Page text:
TANZANIA Food and Nutrition Centre (TFNC), wants over 90 per cent of children under five years old to get Vitamin A supplementation, with some district councils recording less than 50 per cent of children accessing such nutrients.
The Centre noted that it has secured funds to conduct campaign of providing Vitamin A supplements to children in 12 regions with low intake of the nutrients.
Executive Director of TFNC, Dr Germana Leyna, explained that the 12 regions will be chosen for the next campaign considering areas with low level of vitamin A nutrients.
The Centre conducts the Vitamin A supplementation campaign annually, in June and December of every year.
Vitamin A supplementation reduces child morbidity and mortality and is recommended for infants and children from 6 to 59 months.
He said Vitamin A supplements given to children will not cause any significant side effects when the recommended age-specific vitamin dose is administered.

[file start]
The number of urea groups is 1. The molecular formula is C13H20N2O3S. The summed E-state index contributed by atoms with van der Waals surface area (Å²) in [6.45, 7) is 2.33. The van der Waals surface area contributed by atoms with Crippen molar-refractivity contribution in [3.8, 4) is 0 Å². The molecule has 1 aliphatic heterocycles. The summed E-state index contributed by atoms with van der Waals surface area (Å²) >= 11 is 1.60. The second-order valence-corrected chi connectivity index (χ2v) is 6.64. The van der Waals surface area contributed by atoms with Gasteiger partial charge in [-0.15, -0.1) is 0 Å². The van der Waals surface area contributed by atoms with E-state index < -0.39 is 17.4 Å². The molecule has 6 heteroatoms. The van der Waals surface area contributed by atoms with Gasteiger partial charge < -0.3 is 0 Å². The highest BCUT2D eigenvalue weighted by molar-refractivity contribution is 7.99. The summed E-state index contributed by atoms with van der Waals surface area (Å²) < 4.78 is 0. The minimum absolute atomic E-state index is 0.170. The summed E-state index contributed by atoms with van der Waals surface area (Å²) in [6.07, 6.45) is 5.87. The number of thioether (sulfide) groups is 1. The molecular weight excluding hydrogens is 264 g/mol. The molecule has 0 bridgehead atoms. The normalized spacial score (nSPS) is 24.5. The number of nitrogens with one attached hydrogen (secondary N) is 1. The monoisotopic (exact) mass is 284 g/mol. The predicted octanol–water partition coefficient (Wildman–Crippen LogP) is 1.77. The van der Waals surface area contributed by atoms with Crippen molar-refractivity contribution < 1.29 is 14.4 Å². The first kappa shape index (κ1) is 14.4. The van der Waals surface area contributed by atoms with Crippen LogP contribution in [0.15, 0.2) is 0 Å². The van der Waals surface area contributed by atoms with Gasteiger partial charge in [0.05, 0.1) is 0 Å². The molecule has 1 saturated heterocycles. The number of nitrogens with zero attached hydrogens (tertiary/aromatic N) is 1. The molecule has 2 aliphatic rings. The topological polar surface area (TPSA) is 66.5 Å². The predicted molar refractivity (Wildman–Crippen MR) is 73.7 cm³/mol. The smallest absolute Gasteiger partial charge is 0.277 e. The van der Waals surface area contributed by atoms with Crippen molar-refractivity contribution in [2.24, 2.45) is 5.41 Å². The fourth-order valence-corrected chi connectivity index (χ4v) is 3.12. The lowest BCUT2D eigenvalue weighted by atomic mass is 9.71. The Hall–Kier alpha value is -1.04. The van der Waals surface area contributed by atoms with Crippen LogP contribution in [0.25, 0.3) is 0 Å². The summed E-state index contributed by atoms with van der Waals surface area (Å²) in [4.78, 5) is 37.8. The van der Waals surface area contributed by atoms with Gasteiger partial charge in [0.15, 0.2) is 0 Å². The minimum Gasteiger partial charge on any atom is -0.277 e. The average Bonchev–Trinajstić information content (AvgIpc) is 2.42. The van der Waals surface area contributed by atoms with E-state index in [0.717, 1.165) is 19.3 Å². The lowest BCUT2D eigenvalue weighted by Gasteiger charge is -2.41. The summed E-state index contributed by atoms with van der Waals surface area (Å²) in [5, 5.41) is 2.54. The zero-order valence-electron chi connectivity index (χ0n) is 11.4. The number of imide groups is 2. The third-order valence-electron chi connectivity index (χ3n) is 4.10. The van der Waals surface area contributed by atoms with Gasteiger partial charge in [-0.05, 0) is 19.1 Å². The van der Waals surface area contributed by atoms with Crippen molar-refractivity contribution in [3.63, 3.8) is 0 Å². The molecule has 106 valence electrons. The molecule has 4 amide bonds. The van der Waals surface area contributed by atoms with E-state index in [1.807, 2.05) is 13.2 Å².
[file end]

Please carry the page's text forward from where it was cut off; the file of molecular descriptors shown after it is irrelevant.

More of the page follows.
She was briefing a team of information officers from institutions under the Ministry of Health, Community Development, Gender, Elderly and Children who were accompanied by journalists during a tour of TFNC offices in the city on Monday.
The group was on a campaign dubbed, ‘Tumeboresha Afya’, which intends to showcase improvements made in the health sector during the fifth phase government. “We want to see that this campaign is well conducted and excels and reaches a bigger percentage of children,” she said.
Elaborating on other plans, she said the centre also looks forward to incorporating more private sector players in advocating for nutrient supplements in industrial processed food such as cooking oil, maize floor and wheat flour.
The aim, he said, is to reduce the level of malnutrition among Tanzanians.
“We have engaged the members of the private sector because they are the ones who are big manufacturers of those food products,” she said, adding that this also goes hand in hand with the efforts to increase consumption of iodized salt by campaigning among industries producing salt.
However, TFNC mentioned that many small-scale manufacturers were still not considering adding element of iodine in salt.
This has compelled the centre to take measures, including identifying small producers countrywide and has educated them over the importance of adding the iodine.